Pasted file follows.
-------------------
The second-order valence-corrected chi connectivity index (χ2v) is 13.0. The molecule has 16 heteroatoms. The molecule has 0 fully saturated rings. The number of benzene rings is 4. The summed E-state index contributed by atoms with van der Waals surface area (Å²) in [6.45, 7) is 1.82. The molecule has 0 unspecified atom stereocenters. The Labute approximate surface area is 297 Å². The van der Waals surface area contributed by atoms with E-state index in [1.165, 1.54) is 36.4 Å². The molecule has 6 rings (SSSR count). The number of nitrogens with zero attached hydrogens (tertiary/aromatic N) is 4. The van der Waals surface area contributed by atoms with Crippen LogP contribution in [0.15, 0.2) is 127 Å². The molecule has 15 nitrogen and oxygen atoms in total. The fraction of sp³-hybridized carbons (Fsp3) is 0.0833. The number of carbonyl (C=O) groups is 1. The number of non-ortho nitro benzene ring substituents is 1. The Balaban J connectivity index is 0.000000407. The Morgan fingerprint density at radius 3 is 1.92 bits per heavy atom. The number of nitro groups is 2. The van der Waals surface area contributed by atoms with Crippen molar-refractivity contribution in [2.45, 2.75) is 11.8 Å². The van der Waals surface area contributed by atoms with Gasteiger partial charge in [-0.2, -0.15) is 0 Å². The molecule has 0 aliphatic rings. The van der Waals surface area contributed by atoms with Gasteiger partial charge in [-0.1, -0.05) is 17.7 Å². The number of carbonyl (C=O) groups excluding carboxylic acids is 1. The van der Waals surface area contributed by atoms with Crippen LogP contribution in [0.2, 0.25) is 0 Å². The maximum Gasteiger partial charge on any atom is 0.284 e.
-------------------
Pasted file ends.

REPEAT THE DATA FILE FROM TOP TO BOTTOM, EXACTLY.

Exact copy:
The second-order valence-corrected chi connectivity index (χ2v) is 13.0. The molecule has 16 heteroatoms. The molecule has 0 fully saturated rings. The number of benzene rings is 4. The summed E-state index contributed by atoms with van der Waals surface area (Å²) in [6.45, 7) is 1.82. The molecule has 0 unspecified atom stereocenters. The Labute approximate surface area is 297 Å². The van der Waals surface area contributed by atoms with E-state index in [1.165, 1.54) is 36.4 Å². The molecule has 6 rings (SSSR count). The number of nitrogens with zero attached hydrogens (tertiary/aromatic N) is 4. The van der Waals surface area contributed by atoms with Crippen LogP contribution in [0.15, 0.2) is 127 Å². The molecule has 15 nitrogen and oxygen atoms in total. The fraction of sp³-hybridized carbons (Fsp3) is 0.0833. The number of carbonyl (C=O) groups is 1. The number of non-ortho nitro benzene ring substituents is 1. The Balaban J connectivity index is 0.000000407. The Morgan fingerprint density at radius 3 is 1.92 bits per heavy atom. The number of nitro groups is 2. The van der Waals surface area contributed by atoms with Crippen molar-refractivity contribution in [2.45, 2.75) is 11.8 Å². The van der Waals surface area contributed by atoms with Gasteiger partial charge in [-0.2, -0.15) is 0 Å². The molecule has 0 aliphatic rings. The van der Waals surface area contributed by atoms with Gasteiger partial charge in [-0.1, -0.05) is 17.7 Å². The number of carbonyl (C=O) groups excluding carboxylic acids is 1. The van der Waals surface area contributed by atoms with Crippen LogP contribution in [0.2, 0.25) is 0 Å². The maximum Gasteiger partial charge on any atom is 0.284 e.